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An Unravelling: A complicated woman haunted by grief and guilt

Review: Elske Rahill is particularly good at writing from the viewpoint of children

An Unravelling
An Unravelling
Author: Elske Rahill
ISBN-13: 978-1786691019
Publisher: Head of Zeus
Guideline Price: £18.99

What is unravelling in Elske Rahill’s powerful new novel? The ties that bind the four generations of the dysfunctional Kearney family, for one. And also the mind of the family matriarch, Molly.

Molly’s husband Dinny Kearney was an Irish artist who was never quite accepted into the Soho art world of the 1950s, but who subsequently achieved massive critical and commercial success.

Now widowed and in her 80s, Molly is the owner of a substantial fortune and a large Dublin house, but she hasn’t forgotten her working class childhood in the terraces of Stoneybatter, or the struggles and tragedy that she had to endure in the early years of their marriage.

Molly has always worked hard, and she’s still working in her 80s, helping to look after her young great-grandchildren. Her own three daughters have, as Dinny once pointed out to Molly, “never worked a day in their lives”. Dinny believed that letting his children drift along on his money was their parents’ greatest mistake in life, and given the evidence presented in the novel, he’s not wrong. Eileen is a self-styled free spirit who abused her now-adult daughters, Cara and Freya. Aoife is a monster of greed. Sinead is not malevolent but is ineffectual. And there was once another child, a little boy who died in London, whose death haunts Molly for the rest of her life.


There is a sense of great weight about this book; the characters move through a dense and cloudy atmosphere of fear and suspicion

Cara is now an illustrator, married to her college sweetheart and the mother of three children. Freya is studying law at Trinity and working as a children’s party entertainer. She has a sensitive young son, Jem, and they are happily living with Molly.

This fragile stability is threatened, first when Jem’s aggressive father turns up demanding access, and then by the vile Aoife, who becomes enraged when she discovers Molly has contacted her solicitor in order to leave her fortune directly to her granddaughters. Cara and Freya aren’t looking for anything, but Aoife and her sisters swoop in anyway, with disturbing results as Molly’s mind and memories start to unravel.

There is a sense of great weight about this book; the characters move through a dense and cloudy atmosphere of fear and suspicion. For some, like Freya, Cara and Molly, their path is illuminated by love - for each other and for the youngest children - but not by much humour. There is very little laughter in the dark. None of the Kearneys seem to have any close friends, making the family dynamic even more claustrophobic. Even the children are anxious - a very real childish anxiety that is brilliantly portrayed.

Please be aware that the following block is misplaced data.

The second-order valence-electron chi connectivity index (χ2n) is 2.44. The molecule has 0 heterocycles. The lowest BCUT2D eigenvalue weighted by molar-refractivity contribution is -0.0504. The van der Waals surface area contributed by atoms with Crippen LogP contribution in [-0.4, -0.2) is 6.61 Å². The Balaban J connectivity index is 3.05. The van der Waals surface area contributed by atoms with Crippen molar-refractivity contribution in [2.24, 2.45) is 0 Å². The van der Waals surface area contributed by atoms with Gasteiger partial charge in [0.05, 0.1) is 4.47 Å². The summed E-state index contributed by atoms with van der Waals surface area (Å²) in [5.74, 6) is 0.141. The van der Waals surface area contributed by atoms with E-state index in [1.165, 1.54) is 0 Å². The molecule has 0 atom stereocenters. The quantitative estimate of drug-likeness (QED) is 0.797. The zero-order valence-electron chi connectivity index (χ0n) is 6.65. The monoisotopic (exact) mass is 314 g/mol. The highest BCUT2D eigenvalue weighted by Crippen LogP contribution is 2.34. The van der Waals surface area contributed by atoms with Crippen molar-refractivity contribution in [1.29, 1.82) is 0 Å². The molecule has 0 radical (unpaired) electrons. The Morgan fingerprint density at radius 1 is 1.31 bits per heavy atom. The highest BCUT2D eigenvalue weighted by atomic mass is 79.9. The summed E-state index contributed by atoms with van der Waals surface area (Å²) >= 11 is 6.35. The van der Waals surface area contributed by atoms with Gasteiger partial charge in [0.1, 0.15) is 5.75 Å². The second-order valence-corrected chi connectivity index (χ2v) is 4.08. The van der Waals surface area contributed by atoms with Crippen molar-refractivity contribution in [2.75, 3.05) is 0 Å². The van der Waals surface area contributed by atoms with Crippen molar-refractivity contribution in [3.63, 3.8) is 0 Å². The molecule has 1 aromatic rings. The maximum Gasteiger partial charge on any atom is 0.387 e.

Although the book is written in the third person, as the narrative progresses we see through the eyes of almost every character, and while the quality of Rahill’s sinuous, lyrical prose is constant, some of the characters are more interesting to spend time with than others. In her self-righteousness and sense of entitlement, Aoife is convincing, but she is also a literally repulsive creation; every time Rahill takes the reader inside her head, constantly bubbling with her fanatical hatred of the nieces she refers to as “the Ladies Muck”, I felt like I needed a shower.

Villains can be fascinating, of course, but extreme petty selfishness and greed is not inherently interesting. And a sour note is added by the fact that almost all the unsympathetic characters are physically unattractive, their flaws lingered over in detail.

Rahill is particularly good at writing from the viewpoint of children. There is a wonderful, very short chapter from the perspective of baby Peig, and while the rendition of toddler Megan’s inner voice veers dangerously close to Dorothy Parker’s parody of A.A Milne, the tone rings true. And then there’s Jem, whose confusion over the drama surrounding him is heartbreaking and beautifully observed.

But at the heart of the book is Molly, a complicated woman whose own artistic gifts were always subsumed by the all-encompassing drive of her husband, a woman haunted by grief and guilt, troubled by the fact that the human beings she knitted inside herself are so strange to her, a woman whose mind’s unravelling is depicted with sensitivity and heart-rending conviction. At one stage she wonders “Is it that there are blameless little sadnesses in it too, that run right down into the guts of the earth and change everything?” Rahill’s answer seems to be yes, but it’s an answer she delivers with striking grace.